If you missed it, you really missed the annual Heights Business Association Impact meeting. Props to Jack Trumbull of Anderson’s Tribute Center, for pulling it together, and, in his delightfully droll manner, guiding a host of public officials through their reports, and follow-on questions.
There was a lot of detail, and I won’t dump it all on you here, but suffice to say, local governments are wrestling with the economy as well. From the city, room tax revenues continue on track to increase at the recent annual average of 3% per year, but mayor Arthur Babitz warned that city has insufficient reserves to weather a storm, despite having pulled itself out of a recent budget hole.
County Administrator Dave Meriwether, comic timing intact, noted that the crash of the housing industry has sorely dented the county’s ability to cut and sell trees from its 30,000 acres of timberland. Since those sales make up roughly 50% of the county general fund budget, he and other county managers are looking at tight times ahead.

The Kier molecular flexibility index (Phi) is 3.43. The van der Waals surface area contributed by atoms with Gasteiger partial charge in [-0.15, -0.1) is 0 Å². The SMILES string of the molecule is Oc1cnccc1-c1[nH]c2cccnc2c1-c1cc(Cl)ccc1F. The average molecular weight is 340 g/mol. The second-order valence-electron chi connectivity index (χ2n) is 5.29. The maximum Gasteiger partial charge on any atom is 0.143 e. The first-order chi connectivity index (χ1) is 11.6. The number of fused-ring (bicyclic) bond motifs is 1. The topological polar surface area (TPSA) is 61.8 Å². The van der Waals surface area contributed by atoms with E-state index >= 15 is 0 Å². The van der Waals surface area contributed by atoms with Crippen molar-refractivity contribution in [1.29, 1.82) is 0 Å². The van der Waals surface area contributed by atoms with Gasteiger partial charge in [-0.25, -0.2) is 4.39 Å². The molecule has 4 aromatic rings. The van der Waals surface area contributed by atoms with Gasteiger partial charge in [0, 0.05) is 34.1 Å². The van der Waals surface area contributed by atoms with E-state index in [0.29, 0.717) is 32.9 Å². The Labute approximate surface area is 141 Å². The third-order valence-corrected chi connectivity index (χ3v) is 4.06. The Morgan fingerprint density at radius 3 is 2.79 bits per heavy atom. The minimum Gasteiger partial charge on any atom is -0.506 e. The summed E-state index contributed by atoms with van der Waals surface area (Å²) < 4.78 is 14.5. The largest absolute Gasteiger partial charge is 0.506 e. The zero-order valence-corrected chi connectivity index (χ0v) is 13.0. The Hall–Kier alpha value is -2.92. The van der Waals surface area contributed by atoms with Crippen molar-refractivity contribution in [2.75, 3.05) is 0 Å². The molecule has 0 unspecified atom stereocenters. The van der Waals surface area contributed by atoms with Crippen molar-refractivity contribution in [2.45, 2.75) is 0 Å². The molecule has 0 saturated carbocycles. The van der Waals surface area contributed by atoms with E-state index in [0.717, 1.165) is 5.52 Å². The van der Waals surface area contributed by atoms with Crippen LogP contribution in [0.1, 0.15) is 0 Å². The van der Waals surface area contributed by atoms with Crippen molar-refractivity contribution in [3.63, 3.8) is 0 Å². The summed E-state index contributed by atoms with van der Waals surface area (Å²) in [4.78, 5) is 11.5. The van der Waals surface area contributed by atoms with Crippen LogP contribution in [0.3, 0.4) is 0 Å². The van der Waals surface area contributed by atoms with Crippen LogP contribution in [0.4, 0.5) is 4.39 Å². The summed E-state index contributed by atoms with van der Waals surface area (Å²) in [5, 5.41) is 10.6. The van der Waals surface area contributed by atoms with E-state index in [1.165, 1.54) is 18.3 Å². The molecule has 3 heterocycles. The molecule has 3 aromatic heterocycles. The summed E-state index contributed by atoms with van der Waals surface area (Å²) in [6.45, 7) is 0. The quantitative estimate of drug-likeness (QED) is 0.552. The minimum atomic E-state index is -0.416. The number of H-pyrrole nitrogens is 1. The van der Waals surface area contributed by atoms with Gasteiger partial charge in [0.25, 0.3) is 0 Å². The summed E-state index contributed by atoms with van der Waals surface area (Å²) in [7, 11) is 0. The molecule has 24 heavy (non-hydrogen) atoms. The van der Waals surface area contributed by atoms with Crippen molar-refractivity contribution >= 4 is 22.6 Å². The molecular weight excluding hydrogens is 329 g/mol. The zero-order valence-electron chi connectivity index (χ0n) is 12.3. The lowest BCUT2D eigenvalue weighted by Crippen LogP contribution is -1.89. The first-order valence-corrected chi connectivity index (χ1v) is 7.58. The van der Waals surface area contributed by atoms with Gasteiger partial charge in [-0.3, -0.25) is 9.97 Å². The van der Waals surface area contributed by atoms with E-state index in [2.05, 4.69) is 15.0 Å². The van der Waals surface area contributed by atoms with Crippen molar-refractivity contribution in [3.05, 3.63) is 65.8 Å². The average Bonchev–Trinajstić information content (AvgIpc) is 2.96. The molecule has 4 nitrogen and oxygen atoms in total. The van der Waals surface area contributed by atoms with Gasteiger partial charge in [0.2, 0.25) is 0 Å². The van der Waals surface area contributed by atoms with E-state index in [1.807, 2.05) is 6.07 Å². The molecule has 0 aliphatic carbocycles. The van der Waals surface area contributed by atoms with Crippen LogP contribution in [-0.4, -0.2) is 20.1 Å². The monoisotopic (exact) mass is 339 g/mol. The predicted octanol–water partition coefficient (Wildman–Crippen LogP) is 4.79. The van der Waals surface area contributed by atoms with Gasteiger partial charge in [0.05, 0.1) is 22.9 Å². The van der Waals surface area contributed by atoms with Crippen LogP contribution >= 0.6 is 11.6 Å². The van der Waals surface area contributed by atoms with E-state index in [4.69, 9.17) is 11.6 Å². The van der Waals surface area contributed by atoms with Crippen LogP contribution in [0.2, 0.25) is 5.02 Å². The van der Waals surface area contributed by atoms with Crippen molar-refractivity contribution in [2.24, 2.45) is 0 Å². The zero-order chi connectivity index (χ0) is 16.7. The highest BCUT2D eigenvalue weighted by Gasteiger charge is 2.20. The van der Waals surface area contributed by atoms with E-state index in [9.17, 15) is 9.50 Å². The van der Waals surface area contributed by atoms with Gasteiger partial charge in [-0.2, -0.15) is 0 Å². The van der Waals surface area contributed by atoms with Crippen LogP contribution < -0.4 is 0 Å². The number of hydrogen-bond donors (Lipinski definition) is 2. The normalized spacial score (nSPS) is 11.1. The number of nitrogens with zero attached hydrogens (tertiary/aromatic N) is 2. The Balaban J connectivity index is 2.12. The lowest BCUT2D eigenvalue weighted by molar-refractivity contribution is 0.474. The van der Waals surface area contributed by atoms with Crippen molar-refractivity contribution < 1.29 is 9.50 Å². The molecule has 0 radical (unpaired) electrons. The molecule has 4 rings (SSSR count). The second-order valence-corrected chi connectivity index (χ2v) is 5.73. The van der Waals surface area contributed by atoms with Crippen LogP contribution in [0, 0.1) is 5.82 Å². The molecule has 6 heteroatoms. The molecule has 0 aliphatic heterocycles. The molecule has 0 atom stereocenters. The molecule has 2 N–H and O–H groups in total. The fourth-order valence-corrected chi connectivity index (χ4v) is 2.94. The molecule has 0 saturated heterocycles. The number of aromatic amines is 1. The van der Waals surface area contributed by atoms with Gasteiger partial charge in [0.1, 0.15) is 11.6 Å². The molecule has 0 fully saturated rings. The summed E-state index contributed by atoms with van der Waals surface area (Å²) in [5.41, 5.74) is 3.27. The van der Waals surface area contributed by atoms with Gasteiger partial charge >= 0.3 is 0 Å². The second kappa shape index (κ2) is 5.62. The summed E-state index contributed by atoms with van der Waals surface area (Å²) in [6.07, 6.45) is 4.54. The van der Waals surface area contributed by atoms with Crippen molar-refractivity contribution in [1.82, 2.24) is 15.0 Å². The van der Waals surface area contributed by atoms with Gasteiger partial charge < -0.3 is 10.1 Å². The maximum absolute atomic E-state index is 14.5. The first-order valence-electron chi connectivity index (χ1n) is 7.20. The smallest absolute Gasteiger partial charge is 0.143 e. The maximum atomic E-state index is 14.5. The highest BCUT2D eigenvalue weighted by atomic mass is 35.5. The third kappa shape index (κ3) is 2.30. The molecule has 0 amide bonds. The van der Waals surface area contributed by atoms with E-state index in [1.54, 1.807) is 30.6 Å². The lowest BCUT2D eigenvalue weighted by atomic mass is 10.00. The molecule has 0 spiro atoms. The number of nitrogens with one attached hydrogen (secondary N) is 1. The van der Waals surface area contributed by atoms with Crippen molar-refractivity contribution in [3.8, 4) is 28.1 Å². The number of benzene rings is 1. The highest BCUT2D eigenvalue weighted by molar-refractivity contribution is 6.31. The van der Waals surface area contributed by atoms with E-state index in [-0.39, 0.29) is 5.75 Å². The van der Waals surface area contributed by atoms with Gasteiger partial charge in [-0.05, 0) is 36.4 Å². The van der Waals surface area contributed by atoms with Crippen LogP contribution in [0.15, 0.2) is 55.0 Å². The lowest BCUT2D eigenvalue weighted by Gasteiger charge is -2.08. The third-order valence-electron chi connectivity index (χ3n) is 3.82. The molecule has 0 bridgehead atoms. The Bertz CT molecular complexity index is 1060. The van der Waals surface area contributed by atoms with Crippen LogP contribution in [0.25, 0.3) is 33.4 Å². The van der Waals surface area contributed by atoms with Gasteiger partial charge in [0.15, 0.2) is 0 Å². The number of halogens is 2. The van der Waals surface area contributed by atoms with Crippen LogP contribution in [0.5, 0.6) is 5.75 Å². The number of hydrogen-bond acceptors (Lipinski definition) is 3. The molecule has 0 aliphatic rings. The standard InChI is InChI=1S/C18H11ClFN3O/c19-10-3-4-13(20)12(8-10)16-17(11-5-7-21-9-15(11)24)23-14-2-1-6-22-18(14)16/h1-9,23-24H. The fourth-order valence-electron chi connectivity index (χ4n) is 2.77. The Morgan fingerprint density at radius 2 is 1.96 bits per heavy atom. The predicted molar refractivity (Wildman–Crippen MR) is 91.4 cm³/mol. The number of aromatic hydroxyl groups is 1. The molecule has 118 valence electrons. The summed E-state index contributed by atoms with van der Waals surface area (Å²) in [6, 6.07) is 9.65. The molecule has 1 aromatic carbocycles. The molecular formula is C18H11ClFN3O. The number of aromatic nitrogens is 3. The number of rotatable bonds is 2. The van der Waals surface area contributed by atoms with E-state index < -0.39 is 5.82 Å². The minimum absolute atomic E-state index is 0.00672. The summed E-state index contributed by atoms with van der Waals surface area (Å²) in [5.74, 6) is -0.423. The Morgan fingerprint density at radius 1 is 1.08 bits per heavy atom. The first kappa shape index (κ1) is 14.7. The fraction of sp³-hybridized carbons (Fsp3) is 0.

The Hood River County School District board last night (Weds, 3/18) approved a reduction of three work days (i.e. “pay” days) for teachers, to save about $390,000. But Superintendent Pat Evenson-Brady says anticipate state revenue shortfalls mean bigger adjustments lie ahead.